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The New York Times February 8, 1951



Prison sentences up to twenty years for narcotics sellers and intensified treatment for addicts as "public health menaces" were urged in an interim report on the problem of narcotics control, issued yesterday by District Attorney Frank S. Hogan.

The report, compiled after a two-year study, also recommended a legislative investigation of "the whole narcotics problem with a view to formulation of a state program for the treatment and cure of addicts."

Mr. Hogan observed that statistics gathered- by a coordinating committee under Assistant District Attorney Irving Slonim told "a lucid and lurid story of a marked' rise in addiction during the postwar years."

For instance, he cited the 200 per cent jump from 1946 to last year in the number of cases involving. Possession of narcotics and hypodermic needles which have come before the Court of Special Sessions.

In cases relating solely to youths between the ages of 16 and 18, the figures are "even more depressing," the report noted.

Rise of Nearly 300% In Year

In the youth part of the same court, forty-one "possession" cases were disposed of in 1949, while in 1950 there were 161 cases, an increase of almost 300 per cent. The city-wide Youth Counsel Bureau, the report said, also has found a grave rise in the number of addicts. In 1949 the bureau handled cases involving eighty-nine youths. Last year there were 333.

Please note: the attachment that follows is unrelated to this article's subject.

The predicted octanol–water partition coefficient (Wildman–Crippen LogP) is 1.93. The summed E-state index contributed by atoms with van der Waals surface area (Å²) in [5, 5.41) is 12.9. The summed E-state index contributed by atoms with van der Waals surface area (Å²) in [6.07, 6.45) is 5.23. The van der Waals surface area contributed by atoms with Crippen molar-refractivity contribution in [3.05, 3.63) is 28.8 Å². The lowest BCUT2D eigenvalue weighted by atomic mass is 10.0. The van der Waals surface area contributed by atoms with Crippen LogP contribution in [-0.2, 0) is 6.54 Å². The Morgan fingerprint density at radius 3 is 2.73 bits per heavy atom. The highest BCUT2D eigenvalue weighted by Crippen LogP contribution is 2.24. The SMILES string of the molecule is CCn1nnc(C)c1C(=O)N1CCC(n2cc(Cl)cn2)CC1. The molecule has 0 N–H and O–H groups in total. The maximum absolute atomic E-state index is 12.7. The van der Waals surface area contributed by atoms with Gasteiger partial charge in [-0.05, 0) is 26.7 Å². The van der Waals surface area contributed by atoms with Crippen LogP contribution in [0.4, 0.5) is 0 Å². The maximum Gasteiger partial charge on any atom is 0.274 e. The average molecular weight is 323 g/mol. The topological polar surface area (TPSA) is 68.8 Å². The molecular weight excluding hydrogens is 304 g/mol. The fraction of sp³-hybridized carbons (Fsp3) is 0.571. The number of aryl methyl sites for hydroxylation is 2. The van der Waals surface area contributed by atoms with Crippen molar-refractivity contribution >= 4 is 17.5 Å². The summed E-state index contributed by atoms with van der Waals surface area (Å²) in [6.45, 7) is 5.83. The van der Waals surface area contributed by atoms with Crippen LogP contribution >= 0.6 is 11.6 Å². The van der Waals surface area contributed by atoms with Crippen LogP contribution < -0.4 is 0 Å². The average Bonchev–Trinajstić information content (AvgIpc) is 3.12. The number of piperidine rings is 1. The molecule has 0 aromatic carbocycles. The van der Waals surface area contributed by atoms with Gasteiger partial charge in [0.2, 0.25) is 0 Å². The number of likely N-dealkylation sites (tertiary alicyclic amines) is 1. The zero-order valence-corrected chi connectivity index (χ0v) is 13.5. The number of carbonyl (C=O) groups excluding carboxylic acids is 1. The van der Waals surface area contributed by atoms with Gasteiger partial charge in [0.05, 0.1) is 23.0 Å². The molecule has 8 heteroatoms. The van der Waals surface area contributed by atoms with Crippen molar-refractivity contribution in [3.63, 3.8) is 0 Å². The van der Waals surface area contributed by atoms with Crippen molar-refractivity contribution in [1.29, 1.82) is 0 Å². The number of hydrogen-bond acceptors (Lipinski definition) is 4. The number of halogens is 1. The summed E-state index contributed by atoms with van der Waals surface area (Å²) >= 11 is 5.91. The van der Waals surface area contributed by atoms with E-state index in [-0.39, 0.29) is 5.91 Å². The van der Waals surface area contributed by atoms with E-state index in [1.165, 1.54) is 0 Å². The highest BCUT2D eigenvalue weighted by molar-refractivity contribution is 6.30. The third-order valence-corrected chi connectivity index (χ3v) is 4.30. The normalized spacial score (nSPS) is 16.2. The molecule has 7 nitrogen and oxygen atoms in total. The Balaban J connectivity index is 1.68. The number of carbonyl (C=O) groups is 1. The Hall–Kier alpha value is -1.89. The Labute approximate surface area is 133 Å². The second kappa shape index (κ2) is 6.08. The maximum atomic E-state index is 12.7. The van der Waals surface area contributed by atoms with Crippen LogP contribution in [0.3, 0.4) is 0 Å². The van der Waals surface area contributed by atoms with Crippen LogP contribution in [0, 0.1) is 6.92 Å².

Not only is the direction and the acceleration of the trend "startling," Mr. Hogan said, but the change in the type of drug being used also has caused considerable concern. In 1949 the most popular narcotic was marijuana, while in 1950, Mr. Hogan said, "it was the devastating and enslaving heroin."

Frequent conferences with the Federal Narcotics Bureau, the New York Police Department and various agencies have emphasized the necessity of concentrating the attack of all law enforcement on the narcotics seller, Mr. Hogan, said.

The report described the difficulty of proving in court sufficient evidence against a seller to bring in a felony conviction. The current law, enacted last year, penalized the sale of narcotics as a felony–– and its possession only as a misdemeanor.

Mr. Hogan urged that the statute's "defect" be eliminated by the enactment of a law whereby "all possession of narcotics would be declared a felony."

Under the proposed law, which has been offered for legislative consideration, the maximum prison term for dealing in drugs would be increased from ten to fifteen years, while the minimum sentence would be three years.

In addition, the proposed law would provide an added penalty of from three to five years if the arrested person had in his possession only one ounce of heroin, cocaine or morphine, or, of eight or more ounces of marijuana, opium or like narcotics.

Describing an addict as a victim of a contagious disease, Mr. Hogan said that in many cases the user will introduce his family and friends to the habit or cultivate addiction so that he may become a small-time seller and thereby get money to supply his own cravings

He proposed that treatment procedure he divorced from the criminal courts and be placed in the hands of health authorities. Under his proposal any narcotics addict under 21 would be removed to a hospital and confined there until cured.